The boredom-supplying irritants, in order of turn onstage delivering/perpetrating their acceptance speeches: former Bills and Colts general manager Bill Polian, former Raiders wideout Tim Brown, and former Steelers running back Jerome Bettis. Oh, they took a while, they did. These guys spoke for so long even their busts started to yawn. I won’t address Polian, because he spoke earlier and took less time than the other two. Bettis neither, because he was the final inductee and us Webbs’ butts were happily in the car by the time he started speaking. No, I’m going to address Brown here, because Junior’s slot was right after his, and he played for the evilest team in the history of organized sports.
Tim: I’m a fan of one of the top three NFL clubs who hate yours the most, but I know as well as anyone that you should’ve made it to Canton years ago. Like long-awaited enshrine Art Monk and never enshrinedees Don Coryell and Kevin Greene, you are proof that numerous members of the Selection Committee are too stupid to operate a bookmark, let alone judge Hall-worthiness. That said, what the bloody HELL was with that speech? You were up there longer than Wolf, Tinglehoff, Shields, and Haley were combined! What, were you tired of being one of the very few Raiders whom the masses didn’t revile with every fiber of their being? Were you breaking in a new set of vocal chords you got for your birthday? Had you recently watched Police Academy and were hoping something would happen with the podium?
Look, normally I’d appreciate it when someone lends me a hand torturing my munchkins and training them to hate the Silver & Black, but I was stuck there with them aging through your yammerthon. It would’ve been nice if you had told the media ahead of time about the massive ear-molestation you had lined up. I could’ve planned ahead, you know! Brought a pillow, maybe some knitting, perhaps a few Michael Crichton books.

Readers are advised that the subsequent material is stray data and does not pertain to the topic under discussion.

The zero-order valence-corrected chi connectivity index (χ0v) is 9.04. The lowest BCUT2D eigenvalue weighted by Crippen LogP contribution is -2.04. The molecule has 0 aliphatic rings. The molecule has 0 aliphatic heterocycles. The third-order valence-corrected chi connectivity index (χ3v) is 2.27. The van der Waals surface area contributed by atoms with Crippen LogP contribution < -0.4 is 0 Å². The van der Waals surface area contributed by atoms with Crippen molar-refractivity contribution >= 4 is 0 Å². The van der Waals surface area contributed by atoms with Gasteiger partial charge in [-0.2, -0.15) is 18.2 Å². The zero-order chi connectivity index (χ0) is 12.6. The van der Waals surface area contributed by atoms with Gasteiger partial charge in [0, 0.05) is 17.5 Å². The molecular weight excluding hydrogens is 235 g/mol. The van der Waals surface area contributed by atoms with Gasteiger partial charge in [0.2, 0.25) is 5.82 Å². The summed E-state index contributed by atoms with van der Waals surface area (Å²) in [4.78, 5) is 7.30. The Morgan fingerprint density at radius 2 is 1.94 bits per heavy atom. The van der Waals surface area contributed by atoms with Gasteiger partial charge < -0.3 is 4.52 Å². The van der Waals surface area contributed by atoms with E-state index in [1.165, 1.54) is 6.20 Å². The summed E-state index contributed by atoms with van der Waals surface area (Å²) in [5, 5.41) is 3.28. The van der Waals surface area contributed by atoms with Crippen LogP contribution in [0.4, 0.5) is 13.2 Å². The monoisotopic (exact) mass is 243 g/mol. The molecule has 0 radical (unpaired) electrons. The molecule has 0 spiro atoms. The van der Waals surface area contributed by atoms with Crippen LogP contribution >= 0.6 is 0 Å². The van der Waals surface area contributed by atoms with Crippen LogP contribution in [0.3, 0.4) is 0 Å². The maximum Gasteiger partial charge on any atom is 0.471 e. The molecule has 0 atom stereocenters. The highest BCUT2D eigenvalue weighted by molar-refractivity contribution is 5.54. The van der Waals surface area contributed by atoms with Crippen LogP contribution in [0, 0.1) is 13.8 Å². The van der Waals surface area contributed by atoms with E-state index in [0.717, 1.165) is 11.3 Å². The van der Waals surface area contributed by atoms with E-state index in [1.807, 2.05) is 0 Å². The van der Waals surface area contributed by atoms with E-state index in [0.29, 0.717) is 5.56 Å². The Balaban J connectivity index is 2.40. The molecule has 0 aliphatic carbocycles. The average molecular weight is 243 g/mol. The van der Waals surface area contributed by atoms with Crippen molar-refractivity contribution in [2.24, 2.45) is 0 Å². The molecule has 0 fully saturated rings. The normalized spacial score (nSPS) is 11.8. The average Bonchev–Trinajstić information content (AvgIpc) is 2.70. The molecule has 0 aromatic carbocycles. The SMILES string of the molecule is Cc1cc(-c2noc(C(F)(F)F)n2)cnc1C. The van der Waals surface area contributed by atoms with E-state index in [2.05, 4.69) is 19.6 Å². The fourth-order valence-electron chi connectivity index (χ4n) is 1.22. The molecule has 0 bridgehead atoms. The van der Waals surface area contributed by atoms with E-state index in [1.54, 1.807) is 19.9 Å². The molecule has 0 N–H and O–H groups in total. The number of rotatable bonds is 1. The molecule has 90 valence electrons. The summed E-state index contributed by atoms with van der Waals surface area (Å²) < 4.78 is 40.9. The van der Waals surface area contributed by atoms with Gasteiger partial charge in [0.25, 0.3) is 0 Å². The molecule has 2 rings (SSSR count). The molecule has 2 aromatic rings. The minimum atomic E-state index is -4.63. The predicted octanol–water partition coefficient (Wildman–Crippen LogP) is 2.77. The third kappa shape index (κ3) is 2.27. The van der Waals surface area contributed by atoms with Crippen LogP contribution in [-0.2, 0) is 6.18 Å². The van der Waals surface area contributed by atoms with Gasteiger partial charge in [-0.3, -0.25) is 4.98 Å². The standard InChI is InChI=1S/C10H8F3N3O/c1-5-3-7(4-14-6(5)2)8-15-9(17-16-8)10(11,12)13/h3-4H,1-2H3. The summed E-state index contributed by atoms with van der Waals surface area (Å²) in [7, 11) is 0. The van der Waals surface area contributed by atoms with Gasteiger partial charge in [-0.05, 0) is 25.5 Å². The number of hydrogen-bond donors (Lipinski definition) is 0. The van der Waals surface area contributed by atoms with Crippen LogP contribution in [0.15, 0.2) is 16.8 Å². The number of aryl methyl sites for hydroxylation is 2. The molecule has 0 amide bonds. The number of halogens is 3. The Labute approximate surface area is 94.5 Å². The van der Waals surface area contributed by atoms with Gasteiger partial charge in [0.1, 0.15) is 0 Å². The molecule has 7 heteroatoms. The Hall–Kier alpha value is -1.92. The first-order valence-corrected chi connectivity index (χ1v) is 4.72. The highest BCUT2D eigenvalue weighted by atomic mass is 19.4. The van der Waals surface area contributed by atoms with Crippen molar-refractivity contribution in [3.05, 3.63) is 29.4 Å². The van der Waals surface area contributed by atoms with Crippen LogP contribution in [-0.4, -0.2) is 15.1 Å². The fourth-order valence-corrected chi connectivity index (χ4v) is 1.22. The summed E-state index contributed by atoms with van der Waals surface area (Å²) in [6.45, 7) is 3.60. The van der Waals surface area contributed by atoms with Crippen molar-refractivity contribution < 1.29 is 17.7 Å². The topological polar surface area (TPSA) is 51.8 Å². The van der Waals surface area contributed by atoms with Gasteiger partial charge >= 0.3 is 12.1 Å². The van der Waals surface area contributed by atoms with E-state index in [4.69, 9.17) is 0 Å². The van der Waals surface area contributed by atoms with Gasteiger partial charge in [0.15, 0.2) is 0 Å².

Show people a little courtesy next time you’re scheduled to give a speech, and good luck in your new career as a mild sedative.
For any of you who haven’t been to the PFHOF but plan to down the line, I have a few suggestions to help make your visit more enjoyable:
1) Bring some pain killers for your feet. Touring the museum involves a fair amount of walking as it is, but if you’re there the week of the enshrinement ceremony, when they close off the main lot for their planned festivities, expect to park off-site and hoof it a few blocks. In early August, the Hall’s motto is “Parking Lots Are For Pussies.”
2) Given the overall amount of time and activity involved, don’t tour the museum the same day as the enshrinement. Four out of five doctors surveyed said football enthusiasts shouldn’t abuse their bodies, and the fifth one’s a drunk about to lose his license.
3) If you’re going to pull the ol’ “hey, you know these busts are actually the members’ heads dipped in bronze, don’t you?” gag on some strange kid, make sure there are no witnesses.
4) If you plan on having your kid ask an employee “there aren’t any jock straps displayed here. Did all these guys go commando?” make sure there are several witnesses.